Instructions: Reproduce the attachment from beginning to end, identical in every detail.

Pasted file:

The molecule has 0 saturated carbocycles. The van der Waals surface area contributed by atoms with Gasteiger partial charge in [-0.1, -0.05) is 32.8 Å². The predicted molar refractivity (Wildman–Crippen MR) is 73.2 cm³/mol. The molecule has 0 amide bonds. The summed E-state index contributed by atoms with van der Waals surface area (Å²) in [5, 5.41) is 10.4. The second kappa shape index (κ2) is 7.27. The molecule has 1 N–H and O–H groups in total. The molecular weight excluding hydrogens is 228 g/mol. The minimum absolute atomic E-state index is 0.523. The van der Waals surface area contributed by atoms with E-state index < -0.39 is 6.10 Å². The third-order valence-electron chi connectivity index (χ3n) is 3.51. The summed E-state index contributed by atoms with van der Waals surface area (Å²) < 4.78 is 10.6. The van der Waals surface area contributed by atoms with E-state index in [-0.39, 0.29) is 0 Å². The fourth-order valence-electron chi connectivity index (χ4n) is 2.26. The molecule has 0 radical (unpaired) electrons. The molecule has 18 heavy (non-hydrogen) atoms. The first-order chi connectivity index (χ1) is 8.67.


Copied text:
The molecule has 0 saturated carbocycles. The van der Waals surface area contributed by atoms with Gasteiger partial charge in [-0.1, -0.05) is 32.8 Å². The predicted molar refractivity (Wildman–Crippen MR) is 73.2 cm³/mol. The molecule has 0 amide bonds. The summed E-state index contributed by atoms with van der Waals surface area (Å²) in [5, 5.41) is 10.4. The second kappa shape index (κ2) is 7.27. The molecule has 1 N–H and O–H groups in total. The molecular weight excluding hydrogens is 228 g/mol. The minimum absolute atomic E-state index is 0.523. The van der Waals surface area contributed by atoms with E-state index < -0.39 is 6.10 Å². The third-order valence-electron chi connectivity index (χ3n) is 3.51. The summed E-state index contributed by atoms with van der Waals surface area (Å²) < 4.78 is 10.6. The van der Waals surface area contributed by atoms with E-state index in [-0.39, 0.29) is 0 Å². The fourth-order valence-electron chi connectivity index (χ4n) is 2.26. The molecule has 0 radical (unpaired) electrons. The molecule has 18 heavy (non-hydrogen) atoms. The first-order chi connectivity index (χ1) is 8.67.